Submitted by Archiver on Mon, 15/10/2018 - 14:05

The Meru elephant population suffered unequivocally from poaching in the 1970s and 1980s and declined up to a tenth of its size in this period. Results from aerial surveys and an individual elephant identification study conducted between 1990 - 1999 showed that the Meru elephant population did not register a significant increase in population size during the 1990s. It was under the foregoing that the Kenya Wildlife Service embarked on a translocation programme aimed at restocking the park. The Kenya Wildlife Service was concerned at the apparent insignificant growth of the population. The present study therefore aimed to investigate factors responsible for the lack of significant increase of the elephant population. Basic individual elephant identification technique was used to study the demographic status of the population. Post-release monitoring of 50 elephants translocated from Sweetwaters Game Reserve in July 2001was also conducted.
After the study begun, Meru National Park was listed as a site for Monitoring the Illegal Killing of elephants (MIKE) thus making it all the more important to examine the status of the population. A total of 406 different elephants were encountered in the one-year study (September 2001-September 2002). This included 14 translocated elephants, 11 from Sweetwaters and 3 from Lewa. The estimate however excludes 17 of the elephants translocated from Sweetwaters, which were observed from the air and another 22, which are believed to be within the park, as these were never encountered on the ground. The population exhibited a seasonal migration pattern to areas to the north and northwest of the park. Elephants may be vulnerable to potential threats during such movements due to the general insecurity in these areas. The demographic data collected in the present study show that the population remained static in the early 1990s but experienced a high rate of growth in the last few years. The increase in size of the population since the late 1990s was attributed to: 1) translocations of over 70 elephants into the park in recent years, 2) high calf recruitment since 1997 and 3) low adult mortality compared with early to mid 1990s. High calf recruitment and low adult mortality are possibly due to improved management and increased anti-poaching efforts since the late 1990s. The Meru elephant population has been growing since the late 1990s at rate of about 5%, an estimate that is consistent with results of recent aerial surveys and is the rate of growth of a stable elephant population.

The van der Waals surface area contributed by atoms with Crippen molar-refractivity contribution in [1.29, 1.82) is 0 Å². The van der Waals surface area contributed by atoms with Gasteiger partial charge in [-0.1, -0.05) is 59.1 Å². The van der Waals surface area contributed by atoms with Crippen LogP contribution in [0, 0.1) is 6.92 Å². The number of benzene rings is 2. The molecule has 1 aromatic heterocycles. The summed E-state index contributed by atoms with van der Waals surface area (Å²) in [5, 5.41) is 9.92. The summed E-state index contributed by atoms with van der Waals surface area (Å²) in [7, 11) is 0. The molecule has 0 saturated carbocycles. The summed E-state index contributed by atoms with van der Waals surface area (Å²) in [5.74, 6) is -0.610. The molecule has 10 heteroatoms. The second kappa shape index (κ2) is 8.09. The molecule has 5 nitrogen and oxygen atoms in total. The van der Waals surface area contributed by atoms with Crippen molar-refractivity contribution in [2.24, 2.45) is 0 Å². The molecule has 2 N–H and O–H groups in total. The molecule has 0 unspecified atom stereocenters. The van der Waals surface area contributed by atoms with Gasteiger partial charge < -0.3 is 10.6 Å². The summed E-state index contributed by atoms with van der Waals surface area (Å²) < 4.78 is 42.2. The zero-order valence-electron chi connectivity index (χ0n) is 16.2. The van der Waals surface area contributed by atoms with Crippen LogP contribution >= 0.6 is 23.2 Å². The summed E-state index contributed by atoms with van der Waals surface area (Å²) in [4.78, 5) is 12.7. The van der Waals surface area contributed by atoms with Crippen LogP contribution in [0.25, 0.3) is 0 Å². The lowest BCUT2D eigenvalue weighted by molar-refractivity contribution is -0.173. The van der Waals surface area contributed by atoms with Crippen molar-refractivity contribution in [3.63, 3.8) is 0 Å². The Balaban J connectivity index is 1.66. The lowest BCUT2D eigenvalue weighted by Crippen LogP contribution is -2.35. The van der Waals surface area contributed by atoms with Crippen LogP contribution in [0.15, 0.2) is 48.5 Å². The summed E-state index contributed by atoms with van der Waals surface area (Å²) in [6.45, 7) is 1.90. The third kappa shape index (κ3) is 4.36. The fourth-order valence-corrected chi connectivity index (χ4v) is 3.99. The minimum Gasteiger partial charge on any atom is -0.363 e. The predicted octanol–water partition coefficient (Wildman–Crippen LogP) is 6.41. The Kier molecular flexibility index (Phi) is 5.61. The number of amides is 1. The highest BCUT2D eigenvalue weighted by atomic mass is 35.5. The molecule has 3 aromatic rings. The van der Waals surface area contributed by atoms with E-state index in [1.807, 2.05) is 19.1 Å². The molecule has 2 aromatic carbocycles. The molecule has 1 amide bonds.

OgolaO. Patrick

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